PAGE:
Automotive manufacturers are adopting numerous technologies to improve fuel economy and reduce emissions, but most of this effort is concentrated on mass-produced cars. However, as Paul Stevens reports, manufacturers of supercars are now investigating hybrid and other 'green' technologies.
Previously within the Automotive Design section of European Design Engineer we have covered various technologies that are contributing - or have the potential to contribute - to cars that are more environmentally-friendly. Generally these technologies are to be found in small 'city cars' or family cars, which, to be honest, are not always very exciting.
When it comes to supercars, however, manufacturers have remained focused primarily on performance and handling, with lightweight materials such as carbon-fibre composites, titanium and magnesium being used with a view to reducing weight and increasing performance, rather than for cutting greenhouse gas emissions (though this and improved fuel economy are, nevertheless, welcome benefits). Visitors to this year's Geneva Motor Show might, therefore, have been surprised to see two concept supercars with distinctly 'green' credentials. Both Ferrari and Porsche displayed hybrid vehicles and made statements about the use of environmentally-friendly technologies in the future.
After the success of the Ferrari 458 Italia, which is said to have class-leading carbon dioxide emissions 307 g/km and a specific power output 127 HP/litre, Ferrari had two 'green' exhibits. The first of these was a Stop & Start system installed in the Ferrari California, and the second was the Hy-Kers vettura laboratorio (experimental vehicle).
Introduced on the Ferrari California from March 2010, the Stop & Start system cuts fuel consumption and CO2 emissions by 6 per cent to 280 g/km in the ECE + EUDC combined cycle. The system operates in just 230 milliseconds, which is so fast that the driver barely notices the engine restarting.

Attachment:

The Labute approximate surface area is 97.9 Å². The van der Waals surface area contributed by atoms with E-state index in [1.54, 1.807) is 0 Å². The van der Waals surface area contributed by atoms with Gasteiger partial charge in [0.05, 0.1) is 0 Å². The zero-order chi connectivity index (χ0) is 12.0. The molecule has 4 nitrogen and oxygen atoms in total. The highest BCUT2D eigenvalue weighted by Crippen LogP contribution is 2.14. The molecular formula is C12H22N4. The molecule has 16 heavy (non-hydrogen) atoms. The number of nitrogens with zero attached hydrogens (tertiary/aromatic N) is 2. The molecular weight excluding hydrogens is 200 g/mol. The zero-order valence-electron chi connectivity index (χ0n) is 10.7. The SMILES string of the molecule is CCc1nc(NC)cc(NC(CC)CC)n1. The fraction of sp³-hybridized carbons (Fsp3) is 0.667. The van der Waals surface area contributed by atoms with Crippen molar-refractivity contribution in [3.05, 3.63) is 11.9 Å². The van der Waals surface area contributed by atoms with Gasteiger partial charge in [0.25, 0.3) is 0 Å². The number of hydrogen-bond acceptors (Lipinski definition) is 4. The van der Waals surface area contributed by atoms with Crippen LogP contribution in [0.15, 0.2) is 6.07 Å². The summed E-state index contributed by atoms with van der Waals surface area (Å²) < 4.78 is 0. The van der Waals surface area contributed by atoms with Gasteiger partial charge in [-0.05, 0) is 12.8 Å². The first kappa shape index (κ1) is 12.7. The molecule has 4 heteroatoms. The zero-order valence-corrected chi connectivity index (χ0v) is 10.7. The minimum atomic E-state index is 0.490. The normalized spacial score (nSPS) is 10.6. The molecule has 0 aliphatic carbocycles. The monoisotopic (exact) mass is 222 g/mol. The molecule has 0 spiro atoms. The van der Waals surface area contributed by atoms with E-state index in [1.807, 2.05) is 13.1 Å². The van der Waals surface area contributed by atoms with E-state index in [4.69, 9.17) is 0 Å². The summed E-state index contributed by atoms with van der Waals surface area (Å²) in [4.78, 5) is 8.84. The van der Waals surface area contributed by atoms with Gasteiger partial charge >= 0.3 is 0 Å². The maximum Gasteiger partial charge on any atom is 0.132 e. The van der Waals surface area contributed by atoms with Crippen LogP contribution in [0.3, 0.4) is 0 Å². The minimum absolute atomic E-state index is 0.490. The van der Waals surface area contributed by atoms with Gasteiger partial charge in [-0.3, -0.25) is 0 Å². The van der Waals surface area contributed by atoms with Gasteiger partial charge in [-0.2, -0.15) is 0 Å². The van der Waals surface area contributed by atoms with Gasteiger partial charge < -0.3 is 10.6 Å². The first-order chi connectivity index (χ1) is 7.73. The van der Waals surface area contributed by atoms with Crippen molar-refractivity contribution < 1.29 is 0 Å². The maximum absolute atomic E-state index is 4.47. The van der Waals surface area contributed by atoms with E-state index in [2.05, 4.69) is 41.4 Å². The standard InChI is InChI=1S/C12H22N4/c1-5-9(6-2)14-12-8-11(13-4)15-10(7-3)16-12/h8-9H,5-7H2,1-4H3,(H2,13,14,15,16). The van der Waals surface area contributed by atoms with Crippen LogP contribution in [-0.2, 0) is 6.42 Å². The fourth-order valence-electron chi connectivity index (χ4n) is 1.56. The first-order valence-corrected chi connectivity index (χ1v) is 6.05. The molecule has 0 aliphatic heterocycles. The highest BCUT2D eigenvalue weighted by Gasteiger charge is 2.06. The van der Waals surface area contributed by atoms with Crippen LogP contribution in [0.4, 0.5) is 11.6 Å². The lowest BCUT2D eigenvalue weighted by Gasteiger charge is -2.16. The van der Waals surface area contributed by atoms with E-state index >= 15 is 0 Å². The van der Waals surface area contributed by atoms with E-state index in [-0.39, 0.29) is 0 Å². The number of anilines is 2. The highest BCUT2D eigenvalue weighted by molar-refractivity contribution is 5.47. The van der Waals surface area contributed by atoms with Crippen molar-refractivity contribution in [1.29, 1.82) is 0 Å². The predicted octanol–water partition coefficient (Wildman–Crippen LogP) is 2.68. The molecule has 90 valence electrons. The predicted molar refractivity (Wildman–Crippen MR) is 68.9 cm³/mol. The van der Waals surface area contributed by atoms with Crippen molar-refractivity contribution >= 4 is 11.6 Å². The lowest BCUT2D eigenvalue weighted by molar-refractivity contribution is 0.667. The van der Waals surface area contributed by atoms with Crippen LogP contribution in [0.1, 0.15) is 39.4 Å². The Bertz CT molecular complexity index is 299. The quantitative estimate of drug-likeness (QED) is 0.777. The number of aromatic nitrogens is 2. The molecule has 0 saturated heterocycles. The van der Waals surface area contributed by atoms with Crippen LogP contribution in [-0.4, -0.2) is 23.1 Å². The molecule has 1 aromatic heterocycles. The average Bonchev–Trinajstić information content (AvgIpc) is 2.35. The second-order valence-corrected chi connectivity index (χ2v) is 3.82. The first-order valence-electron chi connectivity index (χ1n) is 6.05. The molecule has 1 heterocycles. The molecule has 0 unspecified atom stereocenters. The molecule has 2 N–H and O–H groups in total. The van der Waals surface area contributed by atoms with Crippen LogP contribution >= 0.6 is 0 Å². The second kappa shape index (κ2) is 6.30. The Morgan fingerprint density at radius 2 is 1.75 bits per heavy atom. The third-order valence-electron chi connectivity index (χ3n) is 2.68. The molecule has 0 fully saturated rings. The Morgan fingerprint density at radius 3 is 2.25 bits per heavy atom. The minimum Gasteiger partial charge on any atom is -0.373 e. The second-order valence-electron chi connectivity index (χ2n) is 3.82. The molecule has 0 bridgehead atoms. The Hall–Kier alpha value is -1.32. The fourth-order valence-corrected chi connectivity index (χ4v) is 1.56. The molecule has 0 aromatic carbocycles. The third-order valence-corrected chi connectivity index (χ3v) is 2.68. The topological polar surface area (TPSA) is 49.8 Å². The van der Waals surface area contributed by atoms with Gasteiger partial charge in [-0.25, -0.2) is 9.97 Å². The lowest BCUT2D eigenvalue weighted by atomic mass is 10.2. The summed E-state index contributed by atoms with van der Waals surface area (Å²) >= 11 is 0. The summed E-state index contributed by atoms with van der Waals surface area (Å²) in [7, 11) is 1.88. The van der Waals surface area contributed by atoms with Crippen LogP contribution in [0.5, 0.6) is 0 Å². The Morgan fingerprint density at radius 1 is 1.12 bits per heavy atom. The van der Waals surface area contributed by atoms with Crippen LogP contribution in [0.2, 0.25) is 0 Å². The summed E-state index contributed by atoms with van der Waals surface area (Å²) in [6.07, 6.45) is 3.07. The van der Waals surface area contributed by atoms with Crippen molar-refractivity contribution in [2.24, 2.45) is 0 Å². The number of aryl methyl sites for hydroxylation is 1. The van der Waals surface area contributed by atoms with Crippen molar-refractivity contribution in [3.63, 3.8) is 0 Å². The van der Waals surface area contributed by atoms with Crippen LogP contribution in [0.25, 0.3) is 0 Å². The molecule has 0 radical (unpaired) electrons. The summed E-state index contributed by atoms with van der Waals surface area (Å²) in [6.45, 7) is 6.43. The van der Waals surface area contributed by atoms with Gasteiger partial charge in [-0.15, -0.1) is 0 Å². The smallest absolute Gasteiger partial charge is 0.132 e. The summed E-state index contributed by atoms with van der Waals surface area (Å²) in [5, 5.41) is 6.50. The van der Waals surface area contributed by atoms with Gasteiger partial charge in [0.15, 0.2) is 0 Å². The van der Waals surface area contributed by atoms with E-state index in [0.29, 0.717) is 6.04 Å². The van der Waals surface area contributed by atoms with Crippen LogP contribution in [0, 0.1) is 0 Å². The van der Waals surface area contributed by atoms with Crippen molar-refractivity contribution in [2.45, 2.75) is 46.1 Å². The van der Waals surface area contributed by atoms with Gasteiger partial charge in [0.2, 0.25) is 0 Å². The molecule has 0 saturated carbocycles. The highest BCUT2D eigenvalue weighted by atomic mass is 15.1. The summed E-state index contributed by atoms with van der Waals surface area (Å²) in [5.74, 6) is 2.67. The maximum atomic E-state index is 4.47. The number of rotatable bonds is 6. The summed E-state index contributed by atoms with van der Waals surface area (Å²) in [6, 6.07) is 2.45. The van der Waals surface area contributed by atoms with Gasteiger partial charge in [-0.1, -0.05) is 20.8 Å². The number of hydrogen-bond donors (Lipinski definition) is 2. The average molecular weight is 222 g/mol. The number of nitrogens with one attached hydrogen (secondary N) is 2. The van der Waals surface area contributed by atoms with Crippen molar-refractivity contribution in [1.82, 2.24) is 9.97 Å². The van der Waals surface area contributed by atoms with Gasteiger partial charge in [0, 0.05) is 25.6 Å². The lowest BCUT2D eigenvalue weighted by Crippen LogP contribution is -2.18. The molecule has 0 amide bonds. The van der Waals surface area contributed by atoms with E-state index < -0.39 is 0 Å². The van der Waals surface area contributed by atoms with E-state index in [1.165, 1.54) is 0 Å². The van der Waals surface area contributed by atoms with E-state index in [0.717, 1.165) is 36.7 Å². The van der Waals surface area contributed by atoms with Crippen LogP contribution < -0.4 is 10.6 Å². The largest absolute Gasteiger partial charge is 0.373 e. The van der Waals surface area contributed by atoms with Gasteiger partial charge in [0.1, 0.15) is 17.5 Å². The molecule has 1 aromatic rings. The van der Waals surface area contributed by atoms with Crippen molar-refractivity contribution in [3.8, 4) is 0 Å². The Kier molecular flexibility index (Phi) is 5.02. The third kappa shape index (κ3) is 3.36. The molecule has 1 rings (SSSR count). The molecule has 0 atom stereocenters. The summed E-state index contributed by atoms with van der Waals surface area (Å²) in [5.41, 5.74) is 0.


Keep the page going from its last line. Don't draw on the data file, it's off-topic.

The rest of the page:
More striking, however, was the green-painted Hy-Kers vettura laboratorio that aims to reduce CO2 emissions by 35 per cent on the combined cycle (ECE + EUDC). This car is based on the 599 GTB Fiorano but, importantly, the company says that the technology may one day be fitted to all future 8- and 12-cylinder Ferraris. Thanks to ongoing research combined with experience gained in Formula 1, Ferrari believes that the technology enhances the cars' sporty character and driver involvement (Fig. 1).
One of the principle objectives of the project is ensuring that Ferrari will be in a position to comply with future CO2 emissions standards, particularly in terms of the urban cycle. City driving is traditionally where sports cars perform badly in terms of emissions, as their engines are designed for maximum efficiency and performance at high speeds.
Despite its hybrid technology, the Hy-Kers car's weight distribution remains unchanged because the flat lithium-ion batteries are located below the floorpan of the car. Indeed, the car actually benefits from a lower centre of gravity, and interior and luggage space are unaffected.
Maranello's engineers also employed Ferrari's track experience in the design, engineering and manufacture of the innovative electric motor that produces over 100 HP (Ferrari's goal was to offset every kilogramme increase in weight by raising overall power output by 1 HP). In operation, the motor cuts in during acceleration to give an instantaneous torque boost, with torque control being a function of grip, gear and accelerator pedal position. Depending on the vehicle speed and engine load - for example, in town driving - the hybrid system can function as a fully-electric drive train.
Weighing about 40 kg, the compact, three-phase, high-voltage electric motor is coupled to the rear of the dual-clutch, seven-speed F1 transmission. It operates through one of the transmission's two clutches and engages one of the two gearbox primary shafts.
Under braking, the electric drive unit acts as a generator to recharge the batteries. This phase is controlled by a dedicated electronics module that was developed using the knowledge gained in F1 and, as well as managing the power supply and recharging the batteries, the module also powers the engine's ancillaries via a generator mounted on the V12 engine.
Also shown at Geneva was the Porsche 918 Spyder concept car, alongside the company's new Cayenne S Hybrid production car and the 911 GT3 R Hybrid race car. Moreover, since the Geneva unveiling, the Supervisory Board of Porsche has agreed to series development of the 918 Spyder in Weissach (Fig. 2). The Concept Study of the 918 Spyder indicates that CO2 emissions will be just 70 g/km, with fuel consumption being of 3.0 litres per 100 km (94.1 mpg) on the NEDC (New European Driving Cycle), yet acceleration from 0-100 km/h (62 mph) takes just under 3.2 seconds and the top speed is more than 320 km/h (198 mph).